April 2017: Journal of Thrombosis and Thrombolysis
https://www.readbyqxmd.com/read/28185082/dabigatran-etexilate-a-review-in-nonvalvular-atrial-fibrillation
#15
REVIEW
Hannah A Blair, Gillian M Keating
Dabigatran etexilate (Pradaxa(®)) is approved in the EU for the prevention of stroke and systemic embolism in patients with nonvalvular atrial fibrillation (NVAF) and one or more risk factors. Dabigatran etexilate is a prodrug of dabigatran, a direct inhibitor of thrombin. In patients with NVAF in the phase III RE-LY trial, dabigatran etexilate dosages of 110 and 150 mg twice daily were noninferior to warfarin with regard to the risk of stroke or systemic embolism (primary efficacy endpoint). The higher dosage was associated with a significantly lower risk of stroke or systemic embolism than warfarin, with no significant between-group difference in the risk of major bleeding (primary safety endpoint)...
March 2017: Drugs
https://www.readbyqxmd.com/read/28167634/management-of-patients-on-non-vitamin-k-antagonist-oral-anticoagulants-in-the-acute-care-and-periprocedural-setting-a-scientific-statement-from-the-american-heart-association
#16
REVIEW
Amish N Raval, Joaquin E Cigarroa, Mina K Chung, Larry J Diaz-Sandoval, Deborah Diercks, Jonathan P Piccini, Hee Soo Jung, Jeffrey B Washam, Babu G Welch, Allyson R Zazulia, Sean P Collins
Non-vitamin K oral anticoagulants (NOACs) are now widely used as alternatives to warfarin for stroke prevention in atrial fibrillation and management of venous thromboembolism. In clinical practice, there is still widespread uncertainty on how to manage patients on NOACs who bleed or who are at risk for bleeding. Clinical trial data related to NOAC reversal for bleeding and perioperative management are sparse, and recommendations are largely derived from expert opinion. Knowledge of time of last ingestion of the NOAC and renal function is critical to managing these patients given that laboratory measurement is challenging because of the lack of commercially available assays in the United States...
March 7, 2017: Circulation
https://www.readbyqxmd.com/read/28144727/-non-vitamin-k-dependent-oral-anticoagulants-what-is-important-in-intensive-care-medicine
#17
D C Gulba, L Broscaru
Since first used in 2009, non-vitamin K oral anticoagulants (NOAC) have gained world-wide acceptance. Two groups of NOAC are currently used: the direct thrombin antagonist dabigatran and three direct factor  Xa antagonists apixaban, edoxaban, and ricaroxaban. With their increasing use for prevention of thromboembolism, the probability increases that NOAC-pretreated patients are admitted to emergency departments or intensive care units.The clinical challenge in NOAC preanticoagulated patients is to adequately cope with the given anticoagulated status of such patients...
March 2017: Medizinische Klinik, Intensivmedizin und Notfallmedizin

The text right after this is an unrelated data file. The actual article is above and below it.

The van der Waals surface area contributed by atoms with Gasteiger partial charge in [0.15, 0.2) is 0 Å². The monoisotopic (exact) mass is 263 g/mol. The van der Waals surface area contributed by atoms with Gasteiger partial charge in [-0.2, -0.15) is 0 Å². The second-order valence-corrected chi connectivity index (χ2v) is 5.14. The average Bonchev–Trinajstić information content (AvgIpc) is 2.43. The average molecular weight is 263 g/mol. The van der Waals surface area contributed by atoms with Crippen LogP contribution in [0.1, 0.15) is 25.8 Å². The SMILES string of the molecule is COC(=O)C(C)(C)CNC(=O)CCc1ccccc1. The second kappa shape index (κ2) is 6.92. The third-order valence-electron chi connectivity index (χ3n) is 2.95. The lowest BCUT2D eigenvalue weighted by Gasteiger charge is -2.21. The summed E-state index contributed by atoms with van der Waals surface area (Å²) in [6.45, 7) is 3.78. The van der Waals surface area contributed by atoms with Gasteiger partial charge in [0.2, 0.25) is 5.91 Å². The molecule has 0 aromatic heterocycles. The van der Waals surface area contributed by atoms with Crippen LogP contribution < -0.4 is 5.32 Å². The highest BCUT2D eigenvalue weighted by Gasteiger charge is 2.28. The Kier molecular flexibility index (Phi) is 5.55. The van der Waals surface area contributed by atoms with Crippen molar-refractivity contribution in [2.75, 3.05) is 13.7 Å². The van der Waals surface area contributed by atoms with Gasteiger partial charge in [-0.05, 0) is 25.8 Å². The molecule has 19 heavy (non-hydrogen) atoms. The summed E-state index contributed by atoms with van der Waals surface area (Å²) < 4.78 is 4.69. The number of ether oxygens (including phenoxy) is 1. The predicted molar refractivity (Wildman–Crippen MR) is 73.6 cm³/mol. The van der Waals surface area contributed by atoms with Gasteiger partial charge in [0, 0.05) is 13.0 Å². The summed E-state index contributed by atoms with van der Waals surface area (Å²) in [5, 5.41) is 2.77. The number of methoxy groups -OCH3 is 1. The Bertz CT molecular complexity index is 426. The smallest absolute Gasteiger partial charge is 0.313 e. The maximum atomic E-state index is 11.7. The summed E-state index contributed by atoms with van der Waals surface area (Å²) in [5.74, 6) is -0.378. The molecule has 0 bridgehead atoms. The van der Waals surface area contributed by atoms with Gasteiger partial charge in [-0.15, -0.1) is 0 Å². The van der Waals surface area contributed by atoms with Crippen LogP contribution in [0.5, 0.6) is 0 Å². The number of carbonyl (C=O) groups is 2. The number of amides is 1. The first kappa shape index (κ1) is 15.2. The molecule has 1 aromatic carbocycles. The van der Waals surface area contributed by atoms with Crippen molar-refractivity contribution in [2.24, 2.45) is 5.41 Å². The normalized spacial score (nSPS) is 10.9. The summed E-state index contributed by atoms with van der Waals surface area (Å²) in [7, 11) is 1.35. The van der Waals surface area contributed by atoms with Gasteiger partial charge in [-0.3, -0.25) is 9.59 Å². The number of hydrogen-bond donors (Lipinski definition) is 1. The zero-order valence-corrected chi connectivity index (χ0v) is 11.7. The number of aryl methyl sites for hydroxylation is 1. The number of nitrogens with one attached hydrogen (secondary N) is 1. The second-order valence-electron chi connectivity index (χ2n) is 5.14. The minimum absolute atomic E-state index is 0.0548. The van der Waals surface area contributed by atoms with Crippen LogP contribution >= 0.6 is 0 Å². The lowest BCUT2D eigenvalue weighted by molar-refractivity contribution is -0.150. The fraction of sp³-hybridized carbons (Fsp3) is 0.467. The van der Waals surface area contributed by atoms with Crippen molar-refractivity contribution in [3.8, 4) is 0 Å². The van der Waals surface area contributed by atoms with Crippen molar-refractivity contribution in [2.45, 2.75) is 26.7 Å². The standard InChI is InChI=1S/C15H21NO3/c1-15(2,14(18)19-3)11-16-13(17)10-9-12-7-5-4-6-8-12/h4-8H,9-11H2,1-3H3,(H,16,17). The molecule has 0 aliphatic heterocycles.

https://www.readbyqxmd.com/read/27986971/management-of-bleeding-in-patients-receiving-non-vitamin-k-antagonists
#18
REVIEW
Sudarshan Balla, Scott Koerber, Greg Flaker
Anticoagulation with non-vitamin K antagonists (Non vitamin K oral anticoagulant (NOACs)) including dabigatran, rivaroxaban, apixaban and edoxaban is at least as effective as warfarin, has fewer drug and food interactions and does not require monthly monitoring. Although major bleeding with NOACs is infrequent, there remains concern about the ability to effectively treat episodes of major bleeding. New agents have been developed that are capable of providing rapid reversal of the anticoagulation effect of NOACs...
April 2017: Postgraduate Medical Journal
https://www.readbyqxmd.com/read/27920714/idarucizumab-as-antidote-to-intracerebral-hemorrhage-under-treatment-with-dabigatran
#19
Valentin Held, Philipp Eisele, Christoph C Eschenfelder, Kristina Szabo
BACKGROUND AND PURPOSE: Non-vitamin K anticoagulants (NOAC) such as dabigatran have become important therapeutic options for the prevention of stroke. Until recently, there were only nonspecific agents to reverse their anticoagulant effects in a case of emergency. Idarucizumab, an antibody fragment targeting dabigatran, is the first specific antidote for a NOAC to be approved, but real-world experience is limited. METHODS: We report two cases of patients on dabigatran with acute intracerebral hemorrhage who received idarucizumab...
September 2016: Case Reports in Neurology
https://www.readbyqxmd.com/read/27917717/reversal-agents-for-oral-antiplatelet-and-anticoagulant-treatment-during-bleeding-events-current-strategies
#20
Peter Raimondi, Elaine M Hylek, Konstantinos N Aronis
There is an increasing prevalence of cardiovascular diseases that warrant antithrombotic therapy. Antithrombotic therapy includes antiplatelet agents and anticoagulation therapy with vitamin K antagonists (VKAs) or non-Vitamin K oral anticoagulants (NOACs). Antithrombotic therapy is associated with increased rates of bleeding. In this review we summarize the evidence and provide strategies for the management of severe bleeding in the setting of antithrombotic therapy. There is limited data on the management of bleeding in the setting of antiplatelet therapy...
2017: Current Pharmaceutical Design